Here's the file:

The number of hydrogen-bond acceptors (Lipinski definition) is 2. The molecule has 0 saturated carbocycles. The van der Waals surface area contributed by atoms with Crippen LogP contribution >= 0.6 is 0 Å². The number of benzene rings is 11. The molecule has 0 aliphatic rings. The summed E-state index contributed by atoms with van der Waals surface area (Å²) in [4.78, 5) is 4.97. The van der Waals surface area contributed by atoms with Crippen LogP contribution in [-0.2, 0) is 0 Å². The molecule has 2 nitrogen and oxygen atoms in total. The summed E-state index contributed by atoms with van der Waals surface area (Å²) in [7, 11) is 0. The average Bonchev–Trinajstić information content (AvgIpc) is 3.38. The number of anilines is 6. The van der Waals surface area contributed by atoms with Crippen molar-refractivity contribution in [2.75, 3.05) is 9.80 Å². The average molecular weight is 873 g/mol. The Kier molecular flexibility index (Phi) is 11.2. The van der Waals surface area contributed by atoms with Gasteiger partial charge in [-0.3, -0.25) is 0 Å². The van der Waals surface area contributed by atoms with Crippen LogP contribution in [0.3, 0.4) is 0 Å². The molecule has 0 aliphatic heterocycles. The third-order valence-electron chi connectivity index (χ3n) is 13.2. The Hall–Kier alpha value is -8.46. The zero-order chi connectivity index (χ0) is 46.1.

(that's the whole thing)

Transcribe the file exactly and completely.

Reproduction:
The number of hydrogen-bond acceptors (Lipinski definition) is 2. The molecule has 0 saturated carbocycles. The van der Waals surface area contributed by atoms with Crippen LogP contribution >= 0.6 is 0 Å². The number of benzene rings is 11. The molecule has 0 aliphatic rings. The summed E-state index contributed by atoms with van der Waals surface area (Å²) in [4.78, 5) is 4.97. The van der Waals surface area contributed by atoms with Crippen LogP contribution in [-0.2, 0) is 0 Å². The molecule has 2 nitrogen and oxygen atoms in total. The summed E-state index contributed by atoms with van der Waals surface area (Å²) in [7, 11) is 0. The average Bonchev–Trinajstić information content (AvgIpc) is 3.38. The number of anilines is 6. The van der Waals surface area contributed by atoms with Crippen molar-refractivity contribution in [2.75, 3.05) is 9.80 Å². The average molecular weight is 873 g/mol. The Kier molecular flexibility index (Phi) is 11.2. The van der Waals surface area contributed by atoms with Gasteiger partial charge in [-0.3, -0.25) is 0 Å². The van der Waals surface area contributed by atoms with Crippen LogP contribution in [0.3, 0.4) is 0 Å². The molecule has 0 aliphatic heterocycles. The third-order valence-electron chi connectivity index (χ3n) is 13.2. The Hall–Kier alpha value is -8.46. The zero-order chi connectivity index (χ0) is 46.1.